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English A: Language and Literature Workshop Workshop Leader: Marguerita Wilson

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  • English A: Language and Literature Workshop

    Workshop Leader: Marguerita Wilson

    International Baccalaureate Organization 2007

    What is Language and Literature?This course is not just a language acquisition course, it is more complex than that.

    As a Group One subject it is based upon our understanding of how texts are constructed, for what purpose and which audience. In addition, how do our cultural values and context effect the way we respond and interpret texts.Page *

    International Baccalaureate Organization 2007

    International mindedness in this subjectHow can we become more responsive to internationalism in our study of this course?First by considering our cohort and their background context

    Second by choosing texts that will challenge their understanding of their own context and that of other cultures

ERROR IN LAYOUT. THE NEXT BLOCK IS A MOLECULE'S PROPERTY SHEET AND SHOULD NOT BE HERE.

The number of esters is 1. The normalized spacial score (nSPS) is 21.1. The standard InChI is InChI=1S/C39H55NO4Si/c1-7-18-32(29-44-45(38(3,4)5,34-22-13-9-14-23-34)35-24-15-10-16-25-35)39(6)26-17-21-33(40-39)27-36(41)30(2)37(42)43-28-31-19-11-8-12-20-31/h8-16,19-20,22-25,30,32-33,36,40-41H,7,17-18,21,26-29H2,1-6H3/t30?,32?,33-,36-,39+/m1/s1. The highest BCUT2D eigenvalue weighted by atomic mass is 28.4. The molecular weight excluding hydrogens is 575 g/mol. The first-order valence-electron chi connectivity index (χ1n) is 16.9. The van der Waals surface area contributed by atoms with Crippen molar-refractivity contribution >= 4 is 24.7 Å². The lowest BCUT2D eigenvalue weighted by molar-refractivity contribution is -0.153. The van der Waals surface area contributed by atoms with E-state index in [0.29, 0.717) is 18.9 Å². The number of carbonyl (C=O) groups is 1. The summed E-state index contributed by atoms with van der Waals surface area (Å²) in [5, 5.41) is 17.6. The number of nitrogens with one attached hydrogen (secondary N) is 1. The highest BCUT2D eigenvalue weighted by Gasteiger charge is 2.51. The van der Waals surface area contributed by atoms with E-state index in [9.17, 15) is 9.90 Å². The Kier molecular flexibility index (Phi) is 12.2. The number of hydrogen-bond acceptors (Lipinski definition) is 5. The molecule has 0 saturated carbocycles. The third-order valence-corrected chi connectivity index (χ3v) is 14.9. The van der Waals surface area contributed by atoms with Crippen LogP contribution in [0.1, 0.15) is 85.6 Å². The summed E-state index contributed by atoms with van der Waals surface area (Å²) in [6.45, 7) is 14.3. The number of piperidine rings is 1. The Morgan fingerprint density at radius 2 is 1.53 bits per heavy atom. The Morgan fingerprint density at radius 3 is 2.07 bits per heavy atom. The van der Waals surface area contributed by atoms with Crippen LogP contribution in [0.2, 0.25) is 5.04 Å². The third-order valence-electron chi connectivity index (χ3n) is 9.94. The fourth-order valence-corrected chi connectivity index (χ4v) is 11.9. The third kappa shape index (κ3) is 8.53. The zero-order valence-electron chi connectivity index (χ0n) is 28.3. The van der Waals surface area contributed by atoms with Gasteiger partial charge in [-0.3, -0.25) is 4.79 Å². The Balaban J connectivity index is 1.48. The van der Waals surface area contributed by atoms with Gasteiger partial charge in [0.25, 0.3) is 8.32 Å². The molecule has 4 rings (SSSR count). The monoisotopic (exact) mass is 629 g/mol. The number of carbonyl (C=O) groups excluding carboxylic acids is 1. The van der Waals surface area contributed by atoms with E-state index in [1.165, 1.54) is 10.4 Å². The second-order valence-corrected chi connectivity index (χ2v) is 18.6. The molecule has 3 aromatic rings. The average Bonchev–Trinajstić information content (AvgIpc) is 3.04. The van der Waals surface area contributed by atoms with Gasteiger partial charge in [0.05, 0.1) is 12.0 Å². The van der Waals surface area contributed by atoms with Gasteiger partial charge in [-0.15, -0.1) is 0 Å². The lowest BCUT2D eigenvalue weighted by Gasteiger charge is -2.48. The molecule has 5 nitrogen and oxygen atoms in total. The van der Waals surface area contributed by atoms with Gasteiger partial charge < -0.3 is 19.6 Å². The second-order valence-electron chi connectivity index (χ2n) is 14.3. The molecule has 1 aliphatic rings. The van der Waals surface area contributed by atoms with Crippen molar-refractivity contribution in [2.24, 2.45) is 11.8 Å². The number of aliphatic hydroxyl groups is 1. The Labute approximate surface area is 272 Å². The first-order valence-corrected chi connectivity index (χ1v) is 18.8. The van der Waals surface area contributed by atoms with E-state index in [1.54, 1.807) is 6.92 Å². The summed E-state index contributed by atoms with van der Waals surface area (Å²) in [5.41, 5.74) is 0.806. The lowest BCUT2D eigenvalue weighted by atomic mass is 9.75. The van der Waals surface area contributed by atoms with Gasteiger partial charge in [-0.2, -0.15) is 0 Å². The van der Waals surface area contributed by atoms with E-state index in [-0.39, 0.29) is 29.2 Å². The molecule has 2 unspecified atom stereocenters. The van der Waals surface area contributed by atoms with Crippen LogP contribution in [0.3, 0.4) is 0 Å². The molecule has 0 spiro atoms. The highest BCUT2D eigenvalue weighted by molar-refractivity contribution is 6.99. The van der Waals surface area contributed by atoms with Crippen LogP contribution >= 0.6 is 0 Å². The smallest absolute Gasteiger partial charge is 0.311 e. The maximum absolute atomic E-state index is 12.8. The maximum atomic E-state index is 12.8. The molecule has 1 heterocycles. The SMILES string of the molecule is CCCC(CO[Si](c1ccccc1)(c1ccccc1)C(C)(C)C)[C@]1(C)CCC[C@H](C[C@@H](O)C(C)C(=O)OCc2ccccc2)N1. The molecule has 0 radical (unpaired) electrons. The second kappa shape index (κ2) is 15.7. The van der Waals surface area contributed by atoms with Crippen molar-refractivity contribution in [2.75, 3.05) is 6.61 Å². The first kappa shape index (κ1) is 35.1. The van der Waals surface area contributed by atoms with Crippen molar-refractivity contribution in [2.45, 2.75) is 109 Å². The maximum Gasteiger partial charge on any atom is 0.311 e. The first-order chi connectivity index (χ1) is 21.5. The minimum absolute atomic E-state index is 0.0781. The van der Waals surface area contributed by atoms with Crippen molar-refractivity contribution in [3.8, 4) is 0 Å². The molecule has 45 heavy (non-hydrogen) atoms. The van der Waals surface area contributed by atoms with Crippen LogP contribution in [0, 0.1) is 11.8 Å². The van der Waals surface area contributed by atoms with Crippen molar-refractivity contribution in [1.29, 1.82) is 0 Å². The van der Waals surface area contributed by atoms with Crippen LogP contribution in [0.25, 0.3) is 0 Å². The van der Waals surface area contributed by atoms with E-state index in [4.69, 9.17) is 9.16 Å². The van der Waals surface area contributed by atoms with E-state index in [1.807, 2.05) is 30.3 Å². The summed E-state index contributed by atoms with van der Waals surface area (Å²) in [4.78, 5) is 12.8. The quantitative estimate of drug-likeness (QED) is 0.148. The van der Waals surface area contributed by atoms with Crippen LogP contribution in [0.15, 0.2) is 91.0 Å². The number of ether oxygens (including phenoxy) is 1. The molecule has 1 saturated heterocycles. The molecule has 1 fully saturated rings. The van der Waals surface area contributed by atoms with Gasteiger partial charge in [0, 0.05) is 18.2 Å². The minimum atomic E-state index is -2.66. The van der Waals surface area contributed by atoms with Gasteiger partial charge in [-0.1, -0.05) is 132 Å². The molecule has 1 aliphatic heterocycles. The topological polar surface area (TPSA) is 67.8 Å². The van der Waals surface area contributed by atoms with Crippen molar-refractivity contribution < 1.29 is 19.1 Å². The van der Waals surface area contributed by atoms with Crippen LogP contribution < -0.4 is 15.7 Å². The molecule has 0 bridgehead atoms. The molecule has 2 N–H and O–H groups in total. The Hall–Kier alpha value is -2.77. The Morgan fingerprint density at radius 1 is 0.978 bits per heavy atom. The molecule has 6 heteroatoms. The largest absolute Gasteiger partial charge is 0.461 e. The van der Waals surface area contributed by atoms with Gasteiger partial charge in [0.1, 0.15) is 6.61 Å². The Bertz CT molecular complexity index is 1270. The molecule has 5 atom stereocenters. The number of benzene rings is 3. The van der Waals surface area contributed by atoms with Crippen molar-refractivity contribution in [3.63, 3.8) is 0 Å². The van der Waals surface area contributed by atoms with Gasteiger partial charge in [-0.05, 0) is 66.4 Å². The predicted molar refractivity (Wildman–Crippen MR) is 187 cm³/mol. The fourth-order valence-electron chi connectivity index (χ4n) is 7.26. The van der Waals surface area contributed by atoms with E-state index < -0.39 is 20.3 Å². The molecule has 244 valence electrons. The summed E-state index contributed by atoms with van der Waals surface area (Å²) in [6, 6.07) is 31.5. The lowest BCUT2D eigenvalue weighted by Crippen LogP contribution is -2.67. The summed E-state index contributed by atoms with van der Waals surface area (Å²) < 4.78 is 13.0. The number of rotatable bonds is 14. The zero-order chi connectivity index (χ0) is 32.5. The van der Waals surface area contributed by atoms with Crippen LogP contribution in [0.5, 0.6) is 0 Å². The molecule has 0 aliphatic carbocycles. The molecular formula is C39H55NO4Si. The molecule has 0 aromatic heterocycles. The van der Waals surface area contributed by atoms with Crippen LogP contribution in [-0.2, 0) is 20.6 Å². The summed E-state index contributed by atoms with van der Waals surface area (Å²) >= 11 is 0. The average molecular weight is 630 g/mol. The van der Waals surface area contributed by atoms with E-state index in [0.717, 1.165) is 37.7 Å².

Third by focusing on intercultural elements in the texts we studyPage *

    International Baccalaureate Organization 2007

    Page *

    Critical Literacy: what is it, how do we use it?

    Cultural practices: what are they how do they shape our responses to texts?

    To present students with skills such as textual analysis, and the understanding that all texts whether literary or non literary can be autonomous yet related to culturally determined reading practices p.5What is the focus of this course?

    International Baccalaureate Organization 2007

    How is the readers position in relation to a text determined?

    What are the contextual factors that effect our response to a text?

    Do you agree that all texts challenge or confirm our values?

    How do culture and hegemonic beliefs control our responses?

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    International Baccalaureate Organization 2007

    Culture

    Cultural Beliefs:

    How do these effect your response to a text?

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    International Baccalaureate Organization 2007

    HegemonyHow does hegemony control our response?

    Do hegemonic beliefs vary from culture to culture and from time to time?

    Which texts support the dominant hegemony?

    Which text challenge it?

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    International Baccalaureate Organization 2007

    IB Learner ProfileRead through the Learner Profile document in your workbook